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Have Good Sex

. . . Or Else

by Miriam Greenwald



At a library or bookstore I always have to be careful what I browse through. I am, quite bluntly, always looking for books espousing an apparently minority view. Usually I am disappointed. For example, this time I learned from more than one newly minted self help bible and glossy magazine that celibacy is harmful to your health, shortens your life, and is, in fact, not normal. That sex, presumably with someone you love or at least feel fairly compatible with, is good for the soul, tones the skin, lengthens the lifespan and promotes overall sanity, among its many virtues. The picture is clear.

Considering that the vast majority of people, married and single, engage in this activity, shouldn't they be so glowing with health that hospitals would be closed, except perhaps for wellness clinics and maternity wings? Shouldn't, in fact, the medical establishment be concentrating on health rather than illness? For some reason, though, that isn't the case.

There was at least one site on the internet that admitted that abstinence in and of itself causes no health problems, certainly a far cry from the claims that the self help authors have taken. The article, though, bore one admonition that indirectly not being sexually active might very slightly raise the risk of the female cancers if a celibate woman does not give birth (assuming she doesn't employ artificial insemination) but theoretically that risk can be lowered by diet changes, among other ways.

None of the books I scanned mentioned celibacy in a favorable way. They tacitly assumed that every normal person has a partner, as well as the converse. No nod was given the fact that women often outlive their spouses and are many times unsuccessful in finding another (if they want one), because older men usually prefer younger women (that issue of viable ova, for one) or may simply choose to remain single, and that women of a certain age outnumber the men anyway. Many times, too, never married celibate women, despite the oft enumerated risks, outlive everyone else anyway. Curiously,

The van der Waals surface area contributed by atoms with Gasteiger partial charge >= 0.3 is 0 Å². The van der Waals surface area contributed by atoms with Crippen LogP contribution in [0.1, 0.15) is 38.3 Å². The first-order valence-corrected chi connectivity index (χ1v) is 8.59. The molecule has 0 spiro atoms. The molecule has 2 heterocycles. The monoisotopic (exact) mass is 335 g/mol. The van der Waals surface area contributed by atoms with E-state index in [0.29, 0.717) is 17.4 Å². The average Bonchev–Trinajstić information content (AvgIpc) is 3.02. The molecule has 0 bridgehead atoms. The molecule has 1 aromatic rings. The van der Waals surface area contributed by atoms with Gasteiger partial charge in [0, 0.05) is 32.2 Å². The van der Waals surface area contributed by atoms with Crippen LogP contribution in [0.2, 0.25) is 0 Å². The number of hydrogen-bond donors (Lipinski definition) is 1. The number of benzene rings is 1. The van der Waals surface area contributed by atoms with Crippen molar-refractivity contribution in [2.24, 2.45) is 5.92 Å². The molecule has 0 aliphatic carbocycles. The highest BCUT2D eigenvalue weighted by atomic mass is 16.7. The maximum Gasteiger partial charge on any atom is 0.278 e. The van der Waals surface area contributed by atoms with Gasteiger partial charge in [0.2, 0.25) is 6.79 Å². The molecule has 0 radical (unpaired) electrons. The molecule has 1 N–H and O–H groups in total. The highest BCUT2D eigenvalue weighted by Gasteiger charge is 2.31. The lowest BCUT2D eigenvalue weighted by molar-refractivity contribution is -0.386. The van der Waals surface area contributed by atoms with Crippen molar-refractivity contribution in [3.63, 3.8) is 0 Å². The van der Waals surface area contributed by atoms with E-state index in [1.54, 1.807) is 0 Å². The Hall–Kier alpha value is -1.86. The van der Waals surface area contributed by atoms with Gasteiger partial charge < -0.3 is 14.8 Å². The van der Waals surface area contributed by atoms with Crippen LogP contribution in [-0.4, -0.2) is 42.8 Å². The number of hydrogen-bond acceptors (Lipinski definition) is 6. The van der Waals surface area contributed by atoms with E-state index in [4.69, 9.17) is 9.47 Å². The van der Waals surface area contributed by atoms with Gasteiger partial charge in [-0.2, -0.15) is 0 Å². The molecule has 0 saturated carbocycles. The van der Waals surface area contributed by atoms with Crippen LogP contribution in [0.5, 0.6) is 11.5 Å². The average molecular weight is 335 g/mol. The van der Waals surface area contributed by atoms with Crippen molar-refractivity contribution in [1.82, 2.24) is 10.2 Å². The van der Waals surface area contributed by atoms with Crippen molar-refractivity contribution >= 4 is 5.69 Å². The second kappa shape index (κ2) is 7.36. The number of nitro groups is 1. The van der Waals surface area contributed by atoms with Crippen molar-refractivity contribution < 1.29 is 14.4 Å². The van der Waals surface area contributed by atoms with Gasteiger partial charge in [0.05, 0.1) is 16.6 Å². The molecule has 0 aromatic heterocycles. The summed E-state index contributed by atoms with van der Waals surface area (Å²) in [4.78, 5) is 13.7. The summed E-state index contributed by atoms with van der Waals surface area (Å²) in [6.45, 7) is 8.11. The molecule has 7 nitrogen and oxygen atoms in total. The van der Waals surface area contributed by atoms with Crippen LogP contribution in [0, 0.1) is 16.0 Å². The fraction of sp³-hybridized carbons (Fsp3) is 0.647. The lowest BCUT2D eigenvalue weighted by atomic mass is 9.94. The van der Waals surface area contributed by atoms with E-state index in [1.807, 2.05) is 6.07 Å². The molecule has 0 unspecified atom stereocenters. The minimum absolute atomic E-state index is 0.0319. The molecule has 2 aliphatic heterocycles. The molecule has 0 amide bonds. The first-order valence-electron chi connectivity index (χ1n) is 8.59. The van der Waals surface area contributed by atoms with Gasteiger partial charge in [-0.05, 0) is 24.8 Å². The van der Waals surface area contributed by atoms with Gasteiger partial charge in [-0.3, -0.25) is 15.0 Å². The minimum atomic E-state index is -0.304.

studies that have reached that conclusion are downplayed in the media, while studies associating marriage with longevity are played up.

While abstinence centered programs are catching on in some schools, the message is that's what you do until you marry. Lifelong celibacy, on the other hand, marks you as somehow strange.

The media keep disseminating those tidbits that marriage or at least some kind of sexual intimacy boosts well-being, STDs notwithstanding. Take a study conducted in France reported in the February 20, 2000 edition of Parade Magazine. From a sample of almost 3,000 it concluded that the never married have 3 times the risk of developing Alzheimer's disease as the married and widowed, although it isn't clear just what aspect of marriage is so protective. Does this mean that solo singles who have never been in an intimate relationship of any kind, let alone marriage, may be doomed to a future of mental decline?

Finally, the worst remark made about celibacy, in cruel irony, is that it is a perversion, that it's just not wholesome. Consider: it's a perversion to do nothing. But isn't a perversion an activity? How can it be an activity to do nothing? To tend to your own business? To perhaps not even have the opportunity, time or inclination to find a suitable partner? Who decided that it is perverted to develop solitary pursuits and individual contentment rather than caving in to the majority? Is planting a garden or browsing in a library a fetish to be stamped out because it doesn't lead to the bedroom?

Of course, if you do have someone you care about deeply enough to become intimate with, that can be a fine, uplifting thing. And it can be just as fine to stick to your principles and refuse to do what amounts to selling your body just to conform. And finally it isn't really anybody's business but your own.

Miriam Greenwald is a member of the American Association for Single People. She lives in Pennsylvania.



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